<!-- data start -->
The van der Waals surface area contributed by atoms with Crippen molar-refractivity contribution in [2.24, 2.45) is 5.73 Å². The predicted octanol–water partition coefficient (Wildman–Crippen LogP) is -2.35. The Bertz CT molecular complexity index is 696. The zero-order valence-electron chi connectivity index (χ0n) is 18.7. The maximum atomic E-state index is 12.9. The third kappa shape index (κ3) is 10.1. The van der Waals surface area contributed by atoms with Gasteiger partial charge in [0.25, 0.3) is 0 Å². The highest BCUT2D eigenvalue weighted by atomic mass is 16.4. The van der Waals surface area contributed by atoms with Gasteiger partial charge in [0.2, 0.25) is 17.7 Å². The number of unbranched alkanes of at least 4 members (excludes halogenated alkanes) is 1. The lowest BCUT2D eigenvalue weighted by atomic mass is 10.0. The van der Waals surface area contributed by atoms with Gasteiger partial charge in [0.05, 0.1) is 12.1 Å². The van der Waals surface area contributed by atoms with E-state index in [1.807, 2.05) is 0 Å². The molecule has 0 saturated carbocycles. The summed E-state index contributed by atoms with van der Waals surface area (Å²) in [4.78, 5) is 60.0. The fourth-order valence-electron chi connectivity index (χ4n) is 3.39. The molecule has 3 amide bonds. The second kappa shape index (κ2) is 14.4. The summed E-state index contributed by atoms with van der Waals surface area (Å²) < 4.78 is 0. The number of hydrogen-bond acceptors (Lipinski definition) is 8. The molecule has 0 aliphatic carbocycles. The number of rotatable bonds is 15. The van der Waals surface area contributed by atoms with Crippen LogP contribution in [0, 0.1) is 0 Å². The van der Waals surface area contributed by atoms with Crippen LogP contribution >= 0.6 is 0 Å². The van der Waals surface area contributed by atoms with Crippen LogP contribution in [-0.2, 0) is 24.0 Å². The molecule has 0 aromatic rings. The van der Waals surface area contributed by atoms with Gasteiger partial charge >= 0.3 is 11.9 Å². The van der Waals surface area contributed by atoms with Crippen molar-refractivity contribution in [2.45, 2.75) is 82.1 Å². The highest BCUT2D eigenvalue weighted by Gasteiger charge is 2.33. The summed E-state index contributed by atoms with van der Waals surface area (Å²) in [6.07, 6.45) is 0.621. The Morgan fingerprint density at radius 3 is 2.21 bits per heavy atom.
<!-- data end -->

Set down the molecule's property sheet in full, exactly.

The van der Waals surface area contributed by atoms with Crippen molar-refractivity contribution in [2.24, 2.45) is 5.73 Å². The predicted octanol–water partition coefficient (Wildman–Crippen LogP) is -2.35. The Bertz CT molecular complexity index is 696. The zero-order valence-electron chi connectivity index (χ0n) is 18.7. The maximum atomic E-state index is 12.9. The third kappa shape index (κ3) is 10.1. The van der Waals surface area contributed by atoms with Gasteiger partial charge in [0.25, 0.3) is 0 Å². The highest BCUT2D eigenvalue weighted by atomic mass is 16.4. The van der Waals surface area contributed by atoms with Gasteiger partial charge in [0.2, 0.25) is 17.7 Å². The number of unbranched alkanes of at least 4 members (excludes halogenated alkanes) is 1. The lowest BCUT2D eigenvalue weighted by atomic mass is 10.0. The van der Waals surface area contributed by atoms with Gasteiger partial charge in [0.05, 0.1) is 12.1 Å². The van der Waals surface area contributed by atoms with E-state index in [1.807, 2.05) is 0 Å². The molecule has 0 saturated carbocycles. The summed E-state index contributed by atoms with van der Waals surface area (Å²) in [4.78, 5) is 60.0. The fourth-order valence-electron chi connectivity index (χ4n) is 3.39. The molecule has 3 amide bonds. The second kappa shape index (κ2) is 14.4. The summed E-state index contributed by atoms with van der Waals surface area (Å²) < 4.78 is 0. The number of hydrogen-bond acceptors (Lipinski definition) is 8. The molecule has 0 aliphatic carbocycles. The number of rotatable bonds is 15. The van der Waals surface area contributed by atoms with Crippen LogP contribution in [0, 0.1) is 0 Å². The van der Waals surface area contributed by atoms with Crippen LogP contribution >= 0.6 is 0 Å². The van der Waals surface area contributed by atoms with Crippen LogP contribution in [-0.2, 0) is 24.0 Å². The molecule has 0 aromatic rings. The van der Waals surface area contributed by atoms with Gasteiger partial charge >= 0.3 is 11.9 Å². The van der Waals surface area contributed by atoms with Crippen molar-refractivity contribution in [2.45, 2.75) is 82.1 Å². The highest BCUT2D eigenvalue weighted by Gasteiger charge is 2.33. The summed E-state index contributed by atoms with van der Waals surface area (Å²) in [6.07, 6.45) is 0.621. The Morgan fingerprint density at radius 3 is 2.21 bits per heavy atom.